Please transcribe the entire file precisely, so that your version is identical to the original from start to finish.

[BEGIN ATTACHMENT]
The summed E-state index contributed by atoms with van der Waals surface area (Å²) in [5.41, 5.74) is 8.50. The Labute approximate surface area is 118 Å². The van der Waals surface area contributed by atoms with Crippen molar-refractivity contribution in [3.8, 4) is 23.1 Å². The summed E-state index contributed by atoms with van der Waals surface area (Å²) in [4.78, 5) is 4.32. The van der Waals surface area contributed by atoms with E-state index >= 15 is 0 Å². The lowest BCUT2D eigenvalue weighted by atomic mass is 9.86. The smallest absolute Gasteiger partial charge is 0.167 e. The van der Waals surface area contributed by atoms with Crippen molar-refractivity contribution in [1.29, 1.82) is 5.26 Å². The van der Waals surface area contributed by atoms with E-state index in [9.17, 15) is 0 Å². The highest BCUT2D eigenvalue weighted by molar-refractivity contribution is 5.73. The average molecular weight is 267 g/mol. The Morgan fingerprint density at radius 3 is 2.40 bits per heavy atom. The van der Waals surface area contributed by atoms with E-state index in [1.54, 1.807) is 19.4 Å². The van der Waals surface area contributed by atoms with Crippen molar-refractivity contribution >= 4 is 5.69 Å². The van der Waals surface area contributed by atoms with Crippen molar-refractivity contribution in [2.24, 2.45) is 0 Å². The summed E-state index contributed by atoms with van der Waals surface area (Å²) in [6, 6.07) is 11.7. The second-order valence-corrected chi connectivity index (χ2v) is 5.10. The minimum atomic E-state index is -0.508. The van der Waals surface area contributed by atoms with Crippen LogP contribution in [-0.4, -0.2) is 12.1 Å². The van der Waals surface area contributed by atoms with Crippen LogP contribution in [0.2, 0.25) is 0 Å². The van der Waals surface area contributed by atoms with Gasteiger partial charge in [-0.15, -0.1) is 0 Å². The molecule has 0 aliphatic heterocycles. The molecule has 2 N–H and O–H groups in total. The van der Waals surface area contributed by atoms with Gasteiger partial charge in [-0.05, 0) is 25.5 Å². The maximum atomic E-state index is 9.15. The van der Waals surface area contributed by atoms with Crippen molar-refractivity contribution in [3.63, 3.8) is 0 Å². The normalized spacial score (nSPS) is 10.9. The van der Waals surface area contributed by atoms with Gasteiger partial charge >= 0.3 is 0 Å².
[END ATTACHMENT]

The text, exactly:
The summed E-state index contributed by atoms with van der Waals surface area (Å²) in [5.41, 5.74) is 8.50. The Labute approximate surface area is 118 Å². The van der Waals surface area contributed by atoms with Crippen molar-refractivity contribution in [3.8, 4) is 23.1 Å². The summed E-state index contributed by atoms with van der Waals surface area (Å²) in [4.78, 5) is 4.32. The van der Waals surface area contributed by atoms with E-state index >= 15 is 0 Å². The lowest BCUT2D eigenvalue weighted by atomic mass is 9.86. The smallest absolute Gasteiger partial charge is 0.167 e. The van der Waals surface area contributed by atoms with Crippen molar-refractivity contribution in [1.29, 1.82) is 5.26 Å². The van der Waals surface area contributed by atoms with E-state index in [9.17, 15) is 0 Å². The highest BCUT2D eigenvalue weighted by molar-refractivity contribution is 5.73. The average molecular weight is 267 g/mol. The Morgan fingerprint density at radius 3 is 2.40 bits per heavy atom. The van der Waals surface area contributed by atoms with E-state index in [1.54, 1.807) is 19.4 Å². The van der Waals surface area contributed by atoms with Crippen molar-refractivity contribution >= 4 is 5.69 Å². The van der Waals surface area contributed by atoms with Crippen molar-refractivity contribution in [2.24, 2.45) is 0 Å². The summed E-state index contributed by atoms with van der Waals surface area (Å²) in [6, 6.07) is 11.7. The second-order valence-corrected chi connectivity index (χ2v) is 5.10. The minimum atomic E-state index is -0.508. The van der Waals surface area contributed by atoms with Crippen LogP contribution in [-0.4, -0.2) is 12.1 Å². The van der Waals surface area contributed by atoms with Crippen LogP contribution in [0.2, 0.25) is 0 Å². The van der Waals surface area contributed by atoms with Gasteiger partial charge in [-0.15, -0.1) is 0 Å². The molecule has 0 aliphatic heterocycles. The molecule has 2 N–H and O–H groups in total. The van der Waals surface area contributed by atoms with Gasteiger partial charge in [-0.05, 0) is 25.5 Å². The maximum atomic E-state index is 9.15. The van der Waals surface area contributed by atoms with Crippen molar-refractivity contribution in [3.63, 3.8) is 0 Å². The normalized spacial score (nSPS) is 10.9. The van der Waals surface area contributed by atoms with Gasteiger partial charge >= 0.3 is 0 Å².